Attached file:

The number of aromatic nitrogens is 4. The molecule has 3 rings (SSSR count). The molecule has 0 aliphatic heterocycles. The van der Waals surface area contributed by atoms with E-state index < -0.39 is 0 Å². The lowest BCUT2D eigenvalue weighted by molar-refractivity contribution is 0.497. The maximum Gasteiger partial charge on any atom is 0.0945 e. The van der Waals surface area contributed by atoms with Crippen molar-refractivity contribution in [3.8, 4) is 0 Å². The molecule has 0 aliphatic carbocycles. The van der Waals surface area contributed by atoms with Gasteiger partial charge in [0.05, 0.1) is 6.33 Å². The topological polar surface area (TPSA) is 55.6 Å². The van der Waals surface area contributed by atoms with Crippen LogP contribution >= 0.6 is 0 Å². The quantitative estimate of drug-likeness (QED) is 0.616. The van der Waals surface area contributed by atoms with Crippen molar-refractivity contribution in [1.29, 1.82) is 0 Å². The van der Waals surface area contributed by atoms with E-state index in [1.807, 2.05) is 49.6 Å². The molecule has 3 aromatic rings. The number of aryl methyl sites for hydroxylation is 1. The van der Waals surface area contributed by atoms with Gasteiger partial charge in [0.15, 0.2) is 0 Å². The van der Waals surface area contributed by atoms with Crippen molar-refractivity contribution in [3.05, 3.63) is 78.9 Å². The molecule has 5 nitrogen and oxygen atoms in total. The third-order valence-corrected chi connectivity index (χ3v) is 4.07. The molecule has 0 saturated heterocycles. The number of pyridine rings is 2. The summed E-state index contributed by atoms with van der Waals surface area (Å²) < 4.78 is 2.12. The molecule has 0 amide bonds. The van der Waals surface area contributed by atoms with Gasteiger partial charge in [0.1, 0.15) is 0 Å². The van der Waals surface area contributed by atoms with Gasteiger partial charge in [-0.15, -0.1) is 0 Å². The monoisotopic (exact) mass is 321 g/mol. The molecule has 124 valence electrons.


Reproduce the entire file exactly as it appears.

The number of aromatic nitrogens is 4. The molecule has 3 rings (SSSR count). The molecule has 0 aliphatic heterocycles. The van der Waals surface area contributed by atoms with E-state index < -0.39 is 0 Å². The lowest BCUT2D eigenvalue weighted by molar-refractivity contribution is 0.497. The maximum Gasteiger partial charge on any atom is 0.0945 e. The van der Waals surface area contributed by atoms with Crippen molar-refractivity contribution in [3.8, 4) is 0 Å². The molecule has 0 aliphatic carbocycles. The van der Waals surface area contributed by atoms with Gasteiger partial charge in [0.05, 0.1) is 6.33 Å². The topological polar surface area (TPSA) is 55.6 Å². The van der Waals surface area contributed by atoms with Crippen LogP contribution >= 0.6 is 0 Å². The quantitative estimate of drug-likeness (QED) is 0.616. The van der Waals surface area contributed by atoms with Crippen molar-refractivity contribution in [1.29, 1.82) is 0 Å². The van der Waals surface area contributed by atoms with E-state index in [1.807, 2.05) is 49.6 Å². The molecule has 3 aromatic rings. The number of aryl methyl sites for hydroxylation is 1. The van der Waals surface area contributed by atoms with Gasteiger partial charge in [0.15, 0.2) is 0 Å². The van der Waals surface area contributed by atoms with Crippen molar-refractivity contribution in [3.05, 3.63) is 78.9 Å². The molecule has 5 nitrogen and oxygen atoms in total. The third-order valence-corrected chi connectivity index (χ3v) is 4.07. The molecule has 0 saturated heterocycles. The number of pyridine rings is 2. The summed E-state index contributed by atoms with van der Waals surface area (Å²) < 4.78 is 2.12. The molecule has 0 amide bonds. The van der Waals surface area contributed by atoms with Gasteiger partial charge in [0.1, 0.15) is 0 Å². The van der Waals surface area contributed by atoms with Gasteiger partial charge in [-0.15, -0.1) is 0 Å². The monoisotopic (exact) mass is 321 g/mol. The molecule has 124 valence electrons.